Reviewed at the 2010 AFI Fest.
In his introduction to “The Fighter,” Mark Wahlberg mentioned no less than four times how hard he worked to get the film made, even telling the audience that he’d mow lawns and shovel shit for two hours for anyone who didn’t enjoy the film. In case that didn’t endear himself to those assembled for the secret screening at the Mann’s Chinese, he killed with the opening line, “I haven’t seen a crowd like this since I performed with the Funky Bunch.”
While one can see all four years of training onscreen in the biceps of Wahlberg’s Micky Ward, if there was one wish I had as I watched “The Fighter,” it would be that his third collaboration with “Three Kings” and “I Heart Huckabee’s” director David O. Russell was a little more funky. As it stands, wobbles and gives as good as it gets, “The Fighter” is a sturdy piece of entertainment that adds a wrinkle to the traditional underdog tale by having Ward’s greatest battles come from within his own family.
Nearly an hour passes between Ward’s first and second fights in the film, spent largely shaking off the pull of his domineering momager Alice (Melissa Leo) and his drug-addled half-brother Dickie (Christian Bale), who once was a promising boxer himself until he became addicted to drugs. It’s by design that Ward is marginalized by the two, whose plans for Micky’s career are selfishly devised and in some part meant to further Dickie’s flagging career, and though Ward is given some backbone by a local bartender he falls for (Amy Adams), it’s not surprising how often he says he wants to quit.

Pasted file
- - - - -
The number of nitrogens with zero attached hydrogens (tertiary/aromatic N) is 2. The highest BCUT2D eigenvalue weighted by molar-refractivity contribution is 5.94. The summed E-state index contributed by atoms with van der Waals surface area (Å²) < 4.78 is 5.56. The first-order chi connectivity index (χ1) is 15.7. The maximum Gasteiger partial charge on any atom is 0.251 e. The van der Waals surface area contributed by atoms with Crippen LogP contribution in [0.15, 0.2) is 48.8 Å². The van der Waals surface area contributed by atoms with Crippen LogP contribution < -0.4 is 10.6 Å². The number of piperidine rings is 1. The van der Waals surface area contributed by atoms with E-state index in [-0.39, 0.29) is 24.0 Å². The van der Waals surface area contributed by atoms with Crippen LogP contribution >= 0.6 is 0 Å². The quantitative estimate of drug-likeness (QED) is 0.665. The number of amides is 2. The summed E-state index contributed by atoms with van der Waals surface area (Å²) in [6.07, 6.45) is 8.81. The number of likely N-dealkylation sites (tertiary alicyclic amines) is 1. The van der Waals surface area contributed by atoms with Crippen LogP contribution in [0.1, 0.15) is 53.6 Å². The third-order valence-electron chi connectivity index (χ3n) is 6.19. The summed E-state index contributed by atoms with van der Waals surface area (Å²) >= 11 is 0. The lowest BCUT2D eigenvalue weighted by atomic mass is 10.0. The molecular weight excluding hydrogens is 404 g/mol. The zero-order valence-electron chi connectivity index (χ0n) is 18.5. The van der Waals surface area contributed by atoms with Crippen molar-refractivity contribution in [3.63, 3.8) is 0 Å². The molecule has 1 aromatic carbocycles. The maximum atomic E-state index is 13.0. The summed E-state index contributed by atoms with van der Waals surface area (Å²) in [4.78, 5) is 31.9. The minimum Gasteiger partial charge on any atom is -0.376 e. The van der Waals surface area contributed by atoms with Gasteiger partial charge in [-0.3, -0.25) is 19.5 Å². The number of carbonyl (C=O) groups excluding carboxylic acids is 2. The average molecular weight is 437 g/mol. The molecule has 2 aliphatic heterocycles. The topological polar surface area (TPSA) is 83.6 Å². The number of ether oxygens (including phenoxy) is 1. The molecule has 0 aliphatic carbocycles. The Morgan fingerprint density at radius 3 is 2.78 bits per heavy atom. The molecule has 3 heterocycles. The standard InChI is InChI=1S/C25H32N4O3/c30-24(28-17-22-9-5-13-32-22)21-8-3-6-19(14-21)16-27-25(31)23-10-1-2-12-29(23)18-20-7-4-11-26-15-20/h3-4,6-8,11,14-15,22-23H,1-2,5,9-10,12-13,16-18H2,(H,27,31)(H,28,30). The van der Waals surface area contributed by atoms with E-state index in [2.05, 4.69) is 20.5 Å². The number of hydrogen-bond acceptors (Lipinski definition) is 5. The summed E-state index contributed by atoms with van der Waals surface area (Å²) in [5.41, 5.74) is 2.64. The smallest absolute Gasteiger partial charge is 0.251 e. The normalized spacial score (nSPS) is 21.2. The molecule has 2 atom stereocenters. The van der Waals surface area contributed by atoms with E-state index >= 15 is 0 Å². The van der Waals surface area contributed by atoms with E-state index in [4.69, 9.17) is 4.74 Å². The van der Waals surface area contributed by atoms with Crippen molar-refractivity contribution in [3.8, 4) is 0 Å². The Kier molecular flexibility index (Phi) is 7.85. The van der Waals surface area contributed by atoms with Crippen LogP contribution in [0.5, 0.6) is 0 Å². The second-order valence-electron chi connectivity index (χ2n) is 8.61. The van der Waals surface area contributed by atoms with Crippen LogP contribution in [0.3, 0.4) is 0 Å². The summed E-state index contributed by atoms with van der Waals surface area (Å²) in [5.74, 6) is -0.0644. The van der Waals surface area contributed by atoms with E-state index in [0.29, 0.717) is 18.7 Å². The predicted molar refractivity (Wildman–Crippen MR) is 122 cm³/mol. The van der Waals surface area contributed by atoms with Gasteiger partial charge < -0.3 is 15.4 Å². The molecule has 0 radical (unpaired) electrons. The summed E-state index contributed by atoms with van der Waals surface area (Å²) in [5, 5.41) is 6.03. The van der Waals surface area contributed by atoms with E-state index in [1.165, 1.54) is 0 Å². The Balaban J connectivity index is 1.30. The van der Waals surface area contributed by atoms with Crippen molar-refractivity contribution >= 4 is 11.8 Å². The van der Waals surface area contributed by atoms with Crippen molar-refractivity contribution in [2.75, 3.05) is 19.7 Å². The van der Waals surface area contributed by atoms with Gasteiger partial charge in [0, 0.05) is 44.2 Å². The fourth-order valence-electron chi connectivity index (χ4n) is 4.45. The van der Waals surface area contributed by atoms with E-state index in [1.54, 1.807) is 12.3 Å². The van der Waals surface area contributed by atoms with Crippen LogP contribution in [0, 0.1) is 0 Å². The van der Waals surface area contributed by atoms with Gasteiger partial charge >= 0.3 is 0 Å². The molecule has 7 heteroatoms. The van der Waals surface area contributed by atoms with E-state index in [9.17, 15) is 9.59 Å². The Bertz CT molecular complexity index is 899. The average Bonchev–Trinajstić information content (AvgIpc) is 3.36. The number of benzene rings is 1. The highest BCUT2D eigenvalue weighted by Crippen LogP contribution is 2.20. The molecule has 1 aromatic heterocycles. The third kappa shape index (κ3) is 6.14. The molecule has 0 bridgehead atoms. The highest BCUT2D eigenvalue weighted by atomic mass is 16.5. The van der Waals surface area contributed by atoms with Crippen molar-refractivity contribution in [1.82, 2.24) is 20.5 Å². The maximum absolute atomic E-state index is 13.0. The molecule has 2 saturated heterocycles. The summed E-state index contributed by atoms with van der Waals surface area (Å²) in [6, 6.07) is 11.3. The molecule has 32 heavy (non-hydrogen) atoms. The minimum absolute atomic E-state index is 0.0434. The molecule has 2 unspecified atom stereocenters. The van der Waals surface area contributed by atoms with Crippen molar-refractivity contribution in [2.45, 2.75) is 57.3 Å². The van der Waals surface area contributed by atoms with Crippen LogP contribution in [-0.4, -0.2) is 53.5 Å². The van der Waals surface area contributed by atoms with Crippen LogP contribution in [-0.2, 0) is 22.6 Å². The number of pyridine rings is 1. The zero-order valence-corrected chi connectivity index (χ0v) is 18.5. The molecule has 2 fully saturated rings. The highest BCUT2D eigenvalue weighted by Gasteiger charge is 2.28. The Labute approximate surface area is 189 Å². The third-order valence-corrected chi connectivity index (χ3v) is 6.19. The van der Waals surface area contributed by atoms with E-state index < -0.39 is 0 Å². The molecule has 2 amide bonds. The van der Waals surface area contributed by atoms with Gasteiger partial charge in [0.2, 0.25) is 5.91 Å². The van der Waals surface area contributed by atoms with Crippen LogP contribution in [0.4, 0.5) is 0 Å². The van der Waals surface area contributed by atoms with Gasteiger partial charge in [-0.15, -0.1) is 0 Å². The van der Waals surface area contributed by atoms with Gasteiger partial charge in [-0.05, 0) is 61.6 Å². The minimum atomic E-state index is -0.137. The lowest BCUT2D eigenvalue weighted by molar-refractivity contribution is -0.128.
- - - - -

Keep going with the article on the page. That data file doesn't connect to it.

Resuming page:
Yet as far as the film is concerned, this seems to have an unfortunate trickle down effect on Wahlberg, who’s mostly passive as the dutiful son while his co-stars Leo and Bale run roughshod with thick Bawston accents and in Bale’s case, a live-wire energy that’s equally (and accurately) beguiling and maddening as a crack addict. Boxing fans might appreciate this particular dynamic since the real-life Ward was famous for his ability to do the rope-a-dope, a technique that’s hinted at during the film’s fight sequences, but it’s an odd requirement for Wahlberg outside the ring as the film’s lead where he can only wait out Leo and Bale as they chew the scenery. (Odder still, the one aspect of Ward’s character that isn’t unquestionably saintly — his relationship with the mother of his young daughter who despises him — is largely left unexplored.)
Typically, patience is a virtue in Russell’s films, where the gradual discomfort of long scenes give way to something authentic, and in fact, the film’s richest scene — a showdown in the Wards’ living room after Micky suggests he changes trainers from his brother to a Vegas professional that devolves into a personal attack on his new girlfriend — seems to have evolved out of his tried-and-true methods. However, “The Fighter” is the first film Russell isn’t credited with writing himself and it’s telling that the film is far more visually idiosyncratic than it is narratively. The collision of screenwriter Scott Silver’s strident dialogue against cinematographer Hoyte Van Hoytema’s wandering camera that has an Altman-esque desire to look around every corner results in a naturalistic-looking film that doesn’t entirely feel natural. Instead, it’s a rah-rah crowdpleaser defined most by the blaring horn section of the Dap Kings’ remix of The Heavy’s “How You Like Me Now” after every one of Ward’s victories and the inclusion of a traditional training montage before Ward gets his shot at the title.
Certainly, that’s no reason to dismiss “The Fighter,” which hits all the beats a film like this should and rises above its station with strong performances from Bale, Leo and Adams, who is let loose to play against type and curse up a storm while still occasionally batting those wide eyes with a tinge of red around them. That should come as good news for Wahlberg since he won’t have to get out the lawnmower, but also don’t expect him to be pulling out an Oscar speech anytime soon, either.
“The Fighter” opens in limited release on December 10th before expanding on December 17th.